This book is so good! A lot better than I thought it would be. It’s a story you would think is not worth reading; it seems teenagers get pregnant a lot, and there’s only three endings, so why bother reading? Because this book gets right into Sam’s head, and having the male perspective is such an eye opener.
Sam is a skater, and a huge Tony Hawk fan. His being a skater is where the title comes from; in skating, when you slam – as I understand it – it’s when you fall off your board badly, so the title is metaphorical for him slamming in life. He has read Tony Hawk’s autobiography Hawk - Occupation: Skateboader so many times, he’s pretty much memorised it. So when he needs to turn to somebody to talk to, he turns to his Tony Hawk poster, who talks back to him; meaning, Sam will say something, and his memory will come up with something related Hawk wrote in his book. And it helps. But Hawk does some funny things too. Like somehow managing to take Sam into the future. Without telling Sam.
The story of Slam is told by Sam at 18, and it’s very conversational, so when Sam first talks about being “whizzed” to the future, he says:
"Most of the story I’m telling you happened to me for sure, but there are a couple of little parts, weird parts, I’m not absolutely positive about. I’mThe book is full of Hawk info, and these funny little future visits, which make the book different. I learnt a lot about skating through reading this book, but it’s not the main focus of the book, so it’s not like you’ll be bored if you’re not a skating fan.
pretty sure I didn’t dream them up, but I couldn’t swear that on Tony Hawk’s
book, which is my bible. So we’re about to come up to one of these parts now,
and all I can do is tell it straight. You’ll have to make your own minds up."
What I loved about this book was how much I felt for Sam. To be honest, before I read this book, I would have thought if a girl was pregnant, and the dad wanted to scarper, he was... well, a loser, to put things nicely. But reading this book, I kept wanting to put it down so I didn’t have to read it; so I could escape what Sam couldn’t. I really understood where Sam was coming from, and it really makes you think that the guy’s life changes too when a girl gets pregnant, not just the girl’s. I felt it was so unfair when Sam didn’t get any say in the decision about whether Alicia had the baby or not, or most things. He was just expected to do things; you’re the Dad, you must do this, and have no choice, while Alicia makes all the decisions. This book makes you completely understand what the guys can go through, and it is so unfair – which is a complete shock to the system for me, as I’ve always felt guys who leave the girls to deal with it on their own are not very nice people at all. I won’t tell you whether they keep the baby or not, I don’t want to spoil it, but this was such a good book!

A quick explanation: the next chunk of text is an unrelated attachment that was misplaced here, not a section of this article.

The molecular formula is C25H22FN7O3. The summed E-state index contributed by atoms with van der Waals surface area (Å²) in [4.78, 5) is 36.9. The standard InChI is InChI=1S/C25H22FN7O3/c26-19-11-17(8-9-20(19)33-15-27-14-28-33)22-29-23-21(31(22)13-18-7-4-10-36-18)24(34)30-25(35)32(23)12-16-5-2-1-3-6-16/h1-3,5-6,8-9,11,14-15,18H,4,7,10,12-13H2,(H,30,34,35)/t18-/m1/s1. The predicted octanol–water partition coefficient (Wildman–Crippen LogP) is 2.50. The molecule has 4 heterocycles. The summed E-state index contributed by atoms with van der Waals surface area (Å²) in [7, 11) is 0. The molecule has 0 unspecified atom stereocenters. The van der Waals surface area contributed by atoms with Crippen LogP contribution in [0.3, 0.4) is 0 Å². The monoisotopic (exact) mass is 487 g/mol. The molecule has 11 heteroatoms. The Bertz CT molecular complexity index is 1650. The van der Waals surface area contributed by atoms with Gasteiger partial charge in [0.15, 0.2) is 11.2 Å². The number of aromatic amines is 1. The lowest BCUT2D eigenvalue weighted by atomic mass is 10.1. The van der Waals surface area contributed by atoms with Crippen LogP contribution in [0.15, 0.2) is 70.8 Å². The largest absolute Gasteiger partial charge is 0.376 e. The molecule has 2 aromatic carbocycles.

There weren’t really any sex scenes in this book, but that’s fine as it wouldn’t be believable for Sam to tell you exactly what happened. It just wouldn’t happen, Sam’s not like that. What is cute though is that he has problems talking about certain things. Like, he never uses the word “ejaculation”, you can feel his embarrassment. It’s annoying and a bit confusing, but endearing at the same time. Like when he tells us about the time he’s pretty sure was when Alicia fell pregnant.
"We’d been messing about without putting anything on, because she said she wanted to feel me properly, and. . . Oh, I can’t talk about this stuff. I’m blushing. But something happened. Half-happened. I mean, it definitely didn’t happen properly, because I was still able to pull out and put on a condom and pretend as though everything was normal. But I knew that it wasn’t quite normal, because when the thing that’s supposed to happen finally happened, it didn’t feel right because it had already half-happened before. And that’s the last time I’m ever going, you know, down there."This book is just so awesome! It’s kind of sad and frustrating being an outsider and unable to give him a hug or some advice or something, and having to just watch everything he knows go out of his control, but the ending is pretty good. I liked how it ended, it felt like a good way to do it, and although not perfect, it was right. A great book, all in all. You really should give it a go.
As a reader: This was a very entertaining and mostly light-hearted read.
As a parent: The book gives the male perspective on teenage pregnancy, so it's a valuable addition to any teen reading list. (Though I'd like to point out that male main characters and male points of view in this type of fiction are not as rare as people might think!)
As a writer: I admired the unusual structure of this book, and the humour.
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Nick Hornby’s Website
Other Reviews of Slam:
A Few Minutes with Michael